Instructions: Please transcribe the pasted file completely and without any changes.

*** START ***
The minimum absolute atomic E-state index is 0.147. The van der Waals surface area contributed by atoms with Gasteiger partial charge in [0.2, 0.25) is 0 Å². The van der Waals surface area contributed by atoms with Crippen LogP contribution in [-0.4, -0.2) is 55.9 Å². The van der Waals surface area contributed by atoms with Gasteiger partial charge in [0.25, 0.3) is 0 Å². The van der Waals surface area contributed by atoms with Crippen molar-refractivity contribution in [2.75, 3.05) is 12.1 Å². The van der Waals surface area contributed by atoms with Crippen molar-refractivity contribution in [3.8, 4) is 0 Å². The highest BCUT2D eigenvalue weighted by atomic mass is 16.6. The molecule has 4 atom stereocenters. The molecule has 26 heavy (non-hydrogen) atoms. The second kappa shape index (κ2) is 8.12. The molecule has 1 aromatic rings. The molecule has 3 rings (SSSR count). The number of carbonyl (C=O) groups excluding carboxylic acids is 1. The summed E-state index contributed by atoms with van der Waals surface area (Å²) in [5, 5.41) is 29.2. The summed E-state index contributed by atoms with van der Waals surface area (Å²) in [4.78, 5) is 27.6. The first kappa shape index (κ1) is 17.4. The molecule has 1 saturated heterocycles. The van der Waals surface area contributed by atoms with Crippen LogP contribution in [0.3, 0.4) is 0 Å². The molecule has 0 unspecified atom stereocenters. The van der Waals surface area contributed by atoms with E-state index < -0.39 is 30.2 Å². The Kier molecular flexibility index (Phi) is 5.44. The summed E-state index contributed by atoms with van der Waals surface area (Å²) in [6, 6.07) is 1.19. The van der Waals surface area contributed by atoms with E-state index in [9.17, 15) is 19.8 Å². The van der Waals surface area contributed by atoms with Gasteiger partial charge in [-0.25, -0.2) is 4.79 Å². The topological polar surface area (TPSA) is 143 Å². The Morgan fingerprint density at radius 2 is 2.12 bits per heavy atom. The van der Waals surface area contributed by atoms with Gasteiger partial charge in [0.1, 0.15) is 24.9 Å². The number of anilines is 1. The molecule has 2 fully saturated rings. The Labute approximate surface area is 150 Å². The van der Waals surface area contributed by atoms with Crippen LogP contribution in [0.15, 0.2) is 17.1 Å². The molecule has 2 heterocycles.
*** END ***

The minimum absolute atomic E-state index is 0.147. The van der Waals surface area contributed by atoms with Gasteiger partial charge in [0.2, 0.25) is 0 Å². The van der Waals surface area contributed by atoms with Crippen LogP contribution in [-0.4, -0.2) is 55.9 Å². The van der Waals surface area contributed by atoms with Gasteiger partial charge in [0.25, 0.3) is 0 Å². The van der Waals surface area contributed by atoms with Crippen molar-refractivity contribution in [2.75, 3.05) is 12.1 Å². The van der Waals surface area contributed by atoms with Crippen molar-refractivity contribution in [3.8, 4) is 0 Å². The highest BCUT2D eigenvalue weighted by atomic mass is 16.6. The molecule has 4 atom stereocenters. The molecule has 26 heavy (non-hydrogen) atoms. The second kappa shape index (κ2) is 8.12. The molecule has 1 aromatic rings. The molecule has 3 rings (SSSR count). The number of carbonyl (C=O) groups excluding carboxylic acids is 1. The summed E-state index contributed by atoms with van der Waals surface area (Å²) in [5, 5.41) is 29.2. The summed E-state index contributed by atoms with van der Waals surface area (Å²) in [4.78, 5) is 27.6. The first kappa shape index (κ1) is 17.4. The molecule has 1 saturated heterocycles. The van der Waals surface area contributed by atoms with Crippen LogP contribution in [0.3, 0.4) is 0 Å². The molecule has 0 unspecified atom stereocenters. The van der Waals surface area contributed by atoms with E-state index < -0.39 is 30.2 Å². The Kier molecular flexibility index (Phi) is 5.44. The summed E-state index contributed by atoms with van der Waals surface area (Å²) in [6, 6.07) is 1.19. The van der Waals surface area contributed by atoms with E-state index in [9.17, 15) is 19.8 Å². The van der Waals surface area contributed by atoms with Gasteiger partial charge in [-0.25, -0.2) is 4.79 Å². The topological polar surface area (TPSA) is 143 Å². The Morgan fingerprint density at radius 2 is 2.12 bits per heavy atom. The van der Waals surface area contributed by atoms with Gasteiger partial charge in [0.1, 0.15) is 24.9 Å². The number of anilines is 1. The molecule has 2 fully saturated rings. The Labute approximate surface area is 150 Å². The van der Waals surface area contributed by atoms with Crippen LogP contribution in [0.15, 0.2) is 17.1 Å². The molecule has 2 heterocycles.